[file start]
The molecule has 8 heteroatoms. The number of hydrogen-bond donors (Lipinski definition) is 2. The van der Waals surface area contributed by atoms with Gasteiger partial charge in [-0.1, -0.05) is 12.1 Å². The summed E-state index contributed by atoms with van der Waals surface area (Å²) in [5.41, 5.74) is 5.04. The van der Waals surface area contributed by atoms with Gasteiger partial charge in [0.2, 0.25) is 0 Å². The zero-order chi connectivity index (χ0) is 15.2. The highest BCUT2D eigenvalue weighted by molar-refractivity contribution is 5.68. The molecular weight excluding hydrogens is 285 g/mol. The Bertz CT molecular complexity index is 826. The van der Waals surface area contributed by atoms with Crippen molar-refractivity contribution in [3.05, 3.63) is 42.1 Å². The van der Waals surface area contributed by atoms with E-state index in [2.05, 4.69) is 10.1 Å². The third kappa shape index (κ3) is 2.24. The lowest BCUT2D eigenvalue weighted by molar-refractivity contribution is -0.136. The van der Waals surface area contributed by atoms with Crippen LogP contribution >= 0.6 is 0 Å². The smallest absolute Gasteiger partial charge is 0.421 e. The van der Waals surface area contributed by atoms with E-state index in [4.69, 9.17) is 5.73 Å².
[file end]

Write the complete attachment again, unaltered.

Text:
The molecule has 8 heteroatoms. The number of hydrogen-bond donors (Lipinski definition) is 2. The van der Waals surface area contributed by atoms with Gasteiger partial charge in [-0.1, -0.05) is 12.1 Å². The summed E-state index contributed by atoms with van der Waals surface area (Å²) in [5.41, 5.74) is 5.04. The van der Waals surface area contributed by atoms with Gasteiger partial charge in [0.2, 0.25) is 0 Å². The zero-order chi connectivity index (χ0) is 15.2. The highest BCUT2D eigenvalue weighted by molar-refractivity contribution is 5.68. The molecular weight excluding hydrogens is 285 g/mol. The Bertz CT molecular complexity index is 826. The van der Waals surface area contributed by atoms with Crippen molar-refractivity contribution in [3.05, 3.63) is 42.1 Å². The van der Waals surface area contributed by atoms with E-state index in [2.05, 4.69) is 10.1 Å². The third kappa shape index (κ3) is 2.24. The lowest BCUT2D eigenvalue weighted by molar-refractivity contribution is -0.136. The van der Waals surface area contributed by atoms with Crippen LogP contribution >= 0.6 is 0 Å². The smallest absolute Gasteiger partial charge is 0.421 e. The van der Waals surface area contributed by atoms with E-state index in [4.69, 9.17) is 5.73 Å².